The gifts have been opened and my kids are donning their new jerseys and shirts, surrounded by a sea of Legos. Cinnamon rolls that went down easily have now become sugary bricks in the bottoms of our stomachs. Tears are pooling in my eyes, a strange combination of suprising sadness and joy.
As we were headed to bed last night, I told my husband with a smile that I was elated that two little homeless boys we know would be waking up at a friend’s house to celebrate a real Christmas. My boys picked out stockings full for each of them. We have been anticipating their opening them for three weeks.
They never showed up and the stockings are still sitting there. When I heard the news, my gladness got swallowed up by grief.
Grief for my friends who have been loving this family for months, being stood up by their mother who is paralyzed by a complex web of inability and refusal to receive help. Grief for the little boys who are torn between a mother who loves them but can’t really provide for them and the scary unknown of the foster care system. Grief for the deep complexities of broken systems that cannot be fixed with quick bandaids and situations that cannot be wrapped with shiny bows. Grief for adoptive parents waiting endlessly for stuck children to be let out of their home countries and for adopted children who were traumatized by situations they did not choose.
As I ran this morning in an attempt to pound out my frustrations and confusion on the pavement, I realized what a strange Christmas gift I have been given today in an unexpected form.
In addition to a beautiful Christmas tree pin that I will wear proudly even though I am three decades too young to wear a broach, I have been given a deeper awareness of the gospel through this mother and her two sons.
I am just like this mother. I swing between an inability and a refusal to receive the gifts and presence of God. From time to time, I come and receive, laying down my pride and shame. Those moments are golden, but there are so many others that I miss out on because I won’t come or respond. Jesus came for both of us, for my children and for hers.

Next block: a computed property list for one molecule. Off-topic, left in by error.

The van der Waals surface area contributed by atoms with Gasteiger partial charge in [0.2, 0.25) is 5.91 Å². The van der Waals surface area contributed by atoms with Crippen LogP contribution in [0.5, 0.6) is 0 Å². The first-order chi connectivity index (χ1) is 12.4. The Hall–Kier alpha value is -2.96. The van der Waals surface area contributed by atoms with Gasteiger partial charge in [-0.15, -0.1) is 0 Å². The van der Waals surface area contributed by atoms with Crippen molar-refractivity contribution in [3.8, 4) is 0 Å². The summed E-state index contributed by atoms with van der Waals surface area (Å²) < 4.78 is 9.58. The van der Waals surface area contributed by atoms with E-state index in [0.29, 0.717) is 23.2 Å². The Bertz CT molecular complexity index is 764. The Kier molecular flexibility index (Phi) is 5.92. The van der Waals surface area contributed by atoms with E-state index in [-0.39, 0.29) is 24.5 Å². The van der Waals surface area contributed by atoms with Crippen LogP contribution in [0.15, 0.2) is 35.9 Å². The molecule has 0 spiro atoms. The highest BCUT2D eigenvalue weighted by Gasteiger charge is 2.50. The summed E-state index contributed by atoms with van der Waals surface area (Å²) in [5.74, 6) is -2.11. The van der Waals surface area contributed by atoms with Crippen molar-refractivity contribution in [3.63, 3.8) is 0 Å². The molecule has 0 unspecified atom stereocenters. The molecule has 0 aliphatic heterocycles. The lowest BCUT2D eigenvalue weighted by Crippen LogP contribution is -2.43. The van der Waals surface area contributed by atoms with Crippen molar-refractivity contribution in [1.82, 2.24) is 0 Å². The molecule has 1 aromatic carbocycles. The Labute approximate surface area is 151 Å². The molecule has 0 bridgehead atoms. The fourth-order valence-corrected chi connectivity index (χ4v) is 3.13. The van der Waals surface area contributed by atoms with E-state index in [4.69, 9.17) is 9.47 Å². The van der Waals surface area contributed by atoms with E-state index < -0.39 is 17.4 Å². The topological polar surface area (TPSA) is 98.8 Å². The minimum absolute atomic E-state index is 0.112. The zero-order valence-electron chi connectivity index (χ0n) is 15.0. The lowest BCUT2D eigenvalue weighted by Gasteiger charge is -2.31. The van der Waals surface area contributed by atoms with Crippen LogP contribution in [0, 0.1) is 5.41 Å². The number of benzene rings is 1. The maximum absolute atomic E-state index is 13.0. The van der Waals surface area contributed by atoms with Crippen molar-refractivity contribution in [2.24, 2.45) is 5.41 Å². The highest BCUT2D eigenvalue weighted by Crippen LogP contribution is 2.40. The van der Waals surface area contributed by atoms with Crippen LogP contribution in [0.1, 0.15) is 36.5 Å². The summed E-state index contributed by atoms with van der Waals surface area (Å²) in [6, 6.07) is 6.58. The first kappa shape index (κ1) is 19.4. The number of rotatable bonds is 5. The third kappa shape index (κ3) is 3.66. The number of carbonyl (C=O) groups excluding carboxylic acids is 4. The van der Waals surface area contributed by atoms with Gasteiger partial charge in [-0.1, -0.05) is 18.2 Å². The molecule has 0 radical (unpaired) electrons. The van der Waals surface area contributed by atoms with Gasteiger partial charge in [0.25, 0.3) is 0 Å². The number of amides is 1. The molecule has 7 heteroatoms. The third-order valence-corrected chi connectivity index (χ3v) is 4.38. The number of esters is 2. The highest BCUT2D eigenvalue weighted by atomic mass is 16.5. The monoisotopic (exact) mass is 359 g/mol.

God sent His son to this world because there was no simple, easy fix. A complex web of brokenness needed a complex solution, one that could only be accomplished through the life, death and resurrection of the sinless son of God.
This morning, I am choosing to hold two contradictory stories at the same time. Gladness as I watch my children enjoy the gifts they hand-picked for each other and as we board a plane to be with our family. Gloom as I think about the complexities of brokenness in the lives of our little friends and so many others.
Gladness may be swallowed by grief. But there is a day coming when grief will be swallowed up by an even greater joy, the joy of the world as it was meant to be under the full rule and reign of God. In the meanwhile, we will fight to maintain the strange gloomy gladness that the gospel requires.
But we have this treasure in jars of clay to show the all-surpassing power is from God and not from us. We are hard-pressed on every side, but not crushed; perplexed, but not in despair; persecuted, but not abandoned; struck down but not destroyed. We always carry around in our body the death of Jesus, so that the life of Jesus may also be revealed in our body. 2 Corinthians 4:7-10.